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Big Data & Analytics At The World Cup

The recent Brazil World Cup was the most data heavy yet

27Aug

People have called it the best World Cup, ever. What it wasn’t was predictable - many had Brazil as the tournament favourites and they capitulated 7-1 to eventual winners, Germany. Spain and England were knocked out after two games and Costa Rica got to the quarter-finals. For many, the results we saw at the World Cup were proof that football is the antithesis of sports analytics.

This notion was encapsulated by Nate Silver, former New York Times and now ESPN analyst, who rose to fame during the 2012 presidential election. The power of prediction seemed to flow through his veins - there was a time when he just didn’t get anything wrong. Their Soccer Power Index (SPI), which he swore by, gave Germany a 35% chance of victory and a paltry 0.022% percent probability of them scoring seven or more goals (about 1 in 4,500).

There is nothing remarkable about a 65% favourite losing - upsets happen and data shouldn't be judged on the accuracy of every single result, it is after all a tool for prediction, not a way of guaranteeing the outcome of a game. The issue was that the result was so far off - based on the ELO rating shift it was the most unexpected scoreline of all time. It leads me to ask whether Big Data should be ostracised from football?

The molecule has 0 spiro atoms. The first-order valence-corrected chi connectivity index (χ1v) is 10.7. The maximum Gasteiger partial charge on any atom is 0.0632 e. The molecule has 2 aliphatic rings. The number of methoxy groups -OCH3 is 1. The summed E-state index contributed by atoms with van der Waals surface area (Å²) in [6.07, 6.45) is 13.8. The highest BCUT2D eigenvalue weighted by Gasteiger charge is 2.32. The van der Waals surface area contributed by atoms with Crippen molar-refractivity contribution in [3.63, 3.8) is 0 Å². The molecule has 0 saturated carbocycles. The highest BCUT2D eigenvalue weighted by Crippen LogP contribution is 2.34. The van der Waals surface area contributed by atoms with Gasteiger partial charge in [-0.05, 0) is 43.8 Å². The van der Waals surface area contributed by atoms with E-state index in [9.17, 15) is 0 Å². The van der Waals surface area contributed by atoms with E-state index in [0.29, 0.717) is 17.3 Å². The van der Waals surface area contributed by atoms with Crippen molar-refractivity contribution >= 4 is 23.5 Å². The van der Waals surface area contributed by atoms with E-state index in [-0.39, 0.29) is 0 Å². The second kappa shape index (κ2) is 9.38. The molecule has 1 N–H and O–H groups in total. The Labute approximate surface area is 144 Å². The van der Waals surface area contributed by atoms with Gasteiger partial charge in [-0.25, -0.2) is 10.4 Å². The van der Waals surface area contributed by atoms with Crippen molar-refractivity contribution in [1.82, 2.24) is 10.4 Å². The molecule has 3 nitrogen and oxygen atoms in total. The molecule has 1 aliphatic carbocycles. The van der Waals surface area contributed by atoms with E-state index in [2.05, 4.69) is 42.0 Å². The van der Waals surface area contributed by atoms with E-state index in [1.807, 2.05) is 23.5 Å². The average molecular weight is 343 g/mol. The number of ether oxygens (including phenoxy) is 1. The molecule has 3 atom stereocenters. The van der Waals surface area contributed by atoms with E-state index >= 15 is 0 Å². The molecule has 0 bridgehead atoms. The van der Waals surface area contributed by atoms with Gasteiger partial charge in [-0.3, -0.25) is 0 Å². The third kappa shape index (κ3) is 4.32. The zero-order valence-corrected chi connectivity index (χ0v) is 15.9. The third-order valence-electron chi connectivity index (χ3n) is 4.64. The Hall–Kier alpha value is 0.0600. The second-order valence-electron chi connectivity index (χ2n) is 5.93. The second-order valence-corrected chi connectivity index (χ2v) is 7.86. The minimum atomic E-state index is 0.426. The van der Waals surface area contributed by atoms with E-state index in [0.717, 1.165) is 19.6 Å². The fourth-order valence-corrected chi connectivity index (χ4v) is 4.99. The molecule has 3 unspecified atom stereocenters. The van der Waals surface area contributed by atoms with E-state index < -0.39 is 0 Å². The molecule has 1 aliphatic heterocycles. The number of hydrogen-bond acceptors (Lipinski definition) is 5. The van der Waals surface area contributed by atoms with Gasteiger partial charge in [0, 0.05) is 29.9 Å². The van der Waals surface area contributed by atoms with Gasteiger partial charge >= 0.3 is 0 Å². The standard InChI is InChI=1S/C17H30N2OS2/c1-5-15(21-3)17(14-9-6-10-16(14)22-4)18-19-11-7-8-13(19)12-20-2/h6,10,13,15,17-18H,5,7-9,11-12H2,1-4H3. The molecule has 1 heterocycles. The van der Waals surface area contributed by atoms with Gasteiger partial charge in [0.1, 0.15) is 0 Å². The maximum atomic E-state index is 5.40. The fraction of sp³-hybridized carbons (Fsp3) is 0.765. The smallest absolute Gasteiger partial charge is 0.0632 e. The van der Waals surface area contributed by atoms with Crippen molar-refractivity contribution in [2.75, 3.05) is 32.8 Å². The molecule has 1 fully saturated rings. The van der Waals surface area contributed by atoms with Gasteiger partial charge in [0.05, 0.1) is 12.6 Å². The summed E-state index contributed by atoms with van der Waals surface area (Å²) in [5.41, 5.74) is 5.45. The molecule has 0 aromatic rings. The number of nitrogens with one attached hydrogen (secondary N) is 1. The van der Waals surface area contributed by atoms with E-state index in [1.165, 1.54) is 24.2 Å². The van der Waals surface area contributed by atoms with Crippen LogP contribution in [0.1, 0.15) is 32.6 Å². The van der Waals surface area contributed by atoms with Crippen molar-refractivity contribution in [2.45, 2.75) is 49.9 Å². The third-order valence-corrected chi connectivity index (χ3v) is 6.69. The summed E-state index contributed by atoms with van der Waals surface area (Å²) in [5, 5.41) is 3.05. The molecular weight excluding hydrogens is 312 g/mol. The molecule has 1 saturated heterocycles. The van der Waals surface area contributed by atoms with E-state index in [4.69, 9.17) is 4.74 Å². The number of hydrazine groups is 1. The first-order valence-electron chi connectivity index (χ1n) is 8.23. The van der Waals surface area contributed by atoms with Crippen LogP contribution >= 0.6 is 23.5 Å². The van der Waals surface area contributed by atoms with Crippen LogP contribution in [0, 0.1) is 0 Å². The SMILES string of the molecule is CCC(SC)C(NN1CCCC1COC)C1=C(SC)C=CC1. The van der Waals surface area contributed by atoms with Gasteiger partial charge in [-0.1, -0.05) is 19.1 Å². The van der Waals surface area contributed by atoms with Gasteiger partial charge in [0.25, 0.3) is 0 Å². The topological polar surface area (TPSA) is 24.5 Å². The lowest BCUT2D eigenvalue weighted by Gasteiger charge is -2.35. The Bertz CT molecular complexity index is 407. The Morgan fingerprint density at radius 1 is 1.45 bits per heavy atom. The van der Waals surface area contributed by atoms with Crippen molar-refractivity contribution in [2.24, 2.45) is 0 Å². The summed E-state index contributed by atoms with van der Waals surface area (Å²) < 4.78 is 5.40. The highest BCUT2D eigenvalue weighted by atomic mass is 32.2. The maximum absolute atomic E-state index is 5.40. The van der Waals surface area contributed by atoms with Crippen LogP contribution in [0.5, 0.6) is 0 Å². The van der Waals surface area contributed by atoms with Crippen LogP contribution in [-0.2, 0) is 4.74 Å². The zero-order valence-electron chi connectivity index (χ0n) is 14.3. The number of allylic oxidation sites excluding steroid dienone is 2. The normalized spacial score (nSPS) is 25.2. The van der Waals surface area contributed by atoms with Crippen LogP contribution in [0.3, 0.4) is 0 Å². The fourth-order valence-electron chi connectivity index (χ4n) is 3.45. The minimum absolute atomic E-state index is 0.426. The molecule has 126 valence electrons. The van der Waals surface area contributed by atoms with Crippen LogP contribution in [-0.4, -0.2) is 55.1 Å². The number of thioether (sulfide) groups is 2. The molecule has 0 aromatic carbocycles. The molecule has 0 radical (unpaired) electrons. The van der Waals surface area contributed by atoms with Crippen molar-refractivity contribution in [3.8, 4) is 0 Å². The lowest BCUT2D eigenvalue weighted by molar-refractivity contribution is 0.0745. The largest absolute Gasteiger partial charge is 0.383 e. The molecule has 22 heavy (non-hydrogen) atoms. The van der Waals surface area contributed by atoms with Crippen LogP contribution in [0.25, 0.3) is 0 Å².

One team that would 100% be against excluding Big Data and analytics is Germany. Many often refer to the crowd as the 12th man, but for the German’s the 12th man man was data. Their pre-match preparation was transformed by analytics - they analysed player performance and measured key indicators like the number of touches, movement speeds and average possession time. In 2010, they set an objective to reduce their average possession time - with Big Data playing a pivotal role. In 2010 their average possession time was 3.4 seconds and in 2014 it was down to 1.1 seconds. For many, this was the essential cog that allowed them to win the World Cup and why teams like Brazil and Spain, who were playing noticeably slower games, failed to live up to expectations.

The analysts might have got it wrong with their pre-World Cup predictions, but to go as far as to say that Big Data is unwelcome in the football word is a dangerous precedent for professionals looking to get the best out of their players. If analytics can work for the German’s, there is no reason why it can’t work for everyone else - and after that who and what will be the 12th man?

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